Thursday, February 05, 2009

Surprisingly, Radio 2 spends more on breakfast than Popplewell FM

The National Audit Office has released some not-entirely-illuminating figures about the costs of BBC Radio:

The NAO found that the "bulk" of programme costs consisted of staff remuneration.

On breakfast shows, 77 per cent of staff costs related to presenters. On drive-time programmes, the proportion was 79 per cent.

Radio 2's "Wake Up To Wogan" was found to be up to seven times more expensive than commercial rivals to make while Radio 1's "The Chris Moyles Show" was up to four times more costly.

The report also found that music programmes on Radio 2 were 54 per cent more expensive than those on Radio 1 and more than double the cost of those on Radio 3.

Given that most radio programmes don't pay out for their recorded music costs, is the NAO really expressing surprise that most of the budget for the show goes on the person who does the talking bits? Isn't this rather like finding out a bakery spends rather a lot on flour?

And, yes, you would imagine that a programme which features Wogan and a team, or Moyles and a team, might end up paying more for those names than unnamed commercial "rivals" - would anyone really, seriously, expect Radio 2 to be spending the same on their breakfast show as, say, what-used-to-be-Milton-Keynes-Horizon FM?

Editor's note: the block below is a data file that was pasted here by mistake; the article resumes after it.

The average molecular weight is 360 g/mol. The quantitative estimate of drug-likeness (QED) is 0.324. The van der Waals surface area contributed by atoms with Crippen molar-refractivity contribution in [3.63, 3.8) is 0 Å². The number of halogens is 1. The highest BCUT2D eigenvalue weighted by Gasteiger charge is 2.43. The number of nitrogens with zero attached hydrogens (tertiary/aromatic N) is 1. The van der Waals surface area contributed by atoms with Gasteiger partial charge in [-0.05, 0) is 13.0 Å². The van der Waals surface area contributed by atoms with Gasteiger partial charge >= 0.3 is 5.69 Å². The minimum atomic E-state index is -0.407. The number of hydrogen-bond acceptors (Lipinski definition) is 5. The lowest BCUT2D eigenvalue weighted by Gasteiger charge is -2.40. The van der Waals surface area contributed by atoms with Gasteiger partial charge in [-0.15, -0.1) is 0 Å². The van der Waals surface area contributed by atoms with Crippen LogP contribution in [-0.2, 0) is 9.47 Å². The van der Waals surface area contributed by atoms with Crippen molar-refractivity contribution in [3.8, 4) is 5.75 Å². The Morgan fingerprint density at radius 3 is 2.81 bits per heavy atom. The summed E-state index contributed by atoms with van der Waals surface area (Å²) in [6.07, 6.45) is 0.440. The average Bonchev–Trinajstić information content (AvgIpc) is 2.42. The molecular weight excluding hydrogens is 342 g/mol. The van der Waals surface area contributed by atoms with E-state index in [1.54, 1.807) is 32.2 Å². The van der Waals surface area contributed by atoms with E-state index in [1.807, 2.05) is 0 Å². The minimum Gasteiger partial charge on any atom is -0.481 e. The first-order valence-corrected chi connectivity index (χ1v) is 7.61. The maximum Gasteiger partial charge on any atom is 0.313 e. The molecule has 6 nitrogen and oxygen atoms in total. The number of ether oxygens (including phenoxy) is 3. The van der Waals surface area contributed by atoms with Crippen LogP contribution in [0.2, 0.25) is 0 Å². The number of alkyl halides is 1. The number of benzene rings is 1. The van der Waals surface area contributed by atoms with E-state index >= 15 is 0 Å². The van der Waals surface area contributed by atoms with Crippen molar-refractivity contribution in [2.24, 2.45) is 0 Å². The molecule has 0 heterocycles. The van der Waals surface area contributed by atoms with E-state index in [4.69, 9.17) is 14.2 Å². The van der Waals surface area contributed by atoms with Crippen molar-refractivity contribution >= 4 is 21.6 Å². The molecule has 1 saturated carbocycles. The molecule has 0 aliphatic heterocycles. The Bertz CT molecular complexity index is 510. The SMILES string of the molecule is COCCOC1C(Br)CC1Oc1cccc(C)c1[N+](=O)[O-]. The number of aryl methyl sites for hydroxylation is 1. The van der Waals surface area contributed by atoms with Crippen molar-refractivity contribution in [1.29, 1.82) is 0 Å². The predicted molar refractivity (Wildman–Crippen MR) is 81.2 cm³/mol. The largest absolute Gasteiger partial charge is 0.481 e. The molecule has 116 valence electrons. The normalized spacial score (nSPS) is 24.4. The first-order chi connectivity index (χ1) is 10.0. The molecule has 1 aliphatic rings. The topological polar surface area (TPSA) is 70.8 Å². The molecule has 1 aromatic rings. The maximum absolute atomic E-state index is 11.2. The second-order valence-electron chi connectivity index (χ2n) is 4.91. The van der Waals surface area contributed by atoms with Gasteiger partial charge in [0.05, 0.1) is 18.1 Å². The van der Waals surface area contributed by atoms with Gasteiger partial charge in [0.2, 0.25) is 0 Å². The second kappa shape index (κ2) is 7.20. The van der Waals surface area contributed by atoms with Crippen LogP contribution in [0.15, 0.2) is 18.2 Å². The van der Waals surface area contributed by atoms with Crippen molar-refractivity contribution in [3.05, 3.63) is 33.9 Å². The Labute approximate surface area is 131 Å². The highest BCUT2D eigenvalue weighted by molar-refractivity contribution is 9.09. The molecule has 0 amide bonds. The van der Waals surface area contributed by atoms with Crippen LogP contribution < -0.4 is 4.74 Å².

The independent watchdog said the BBC had found £11.7 million of efficiency savings in the three years to March 2008, more than its £11.6 million target.

But it said more needed to be done to assess the impact of such savings on output. The corporation should compare costs with commercial stations.

But why? I can see the argument for the BBC being as efficient as possible, but does it actually follow that they should be setting their budgets to meet the less-strenuous commercial output? After all, it's a safe bet that Rob DaBank's show costs a lot more than whatever it is Heart are putting out at the same time on Monday morning, but if you were going to cut the costs of Da Bank's show to match those of Heart, you'd also have to cut the interviews, the sessions, and probably a fair chunk of the time Da Bank spends putting the programme together. Comparing a BBC Radio programme's costs to an ILR one simply because they happen to be on the air at the same time is a ridiculous way of working; if the National Audit Office want to sound better than idiotic when investigating licence-fee value for money, they might want to think a little more about what you get for the money spent, rather than simply the amount spent.

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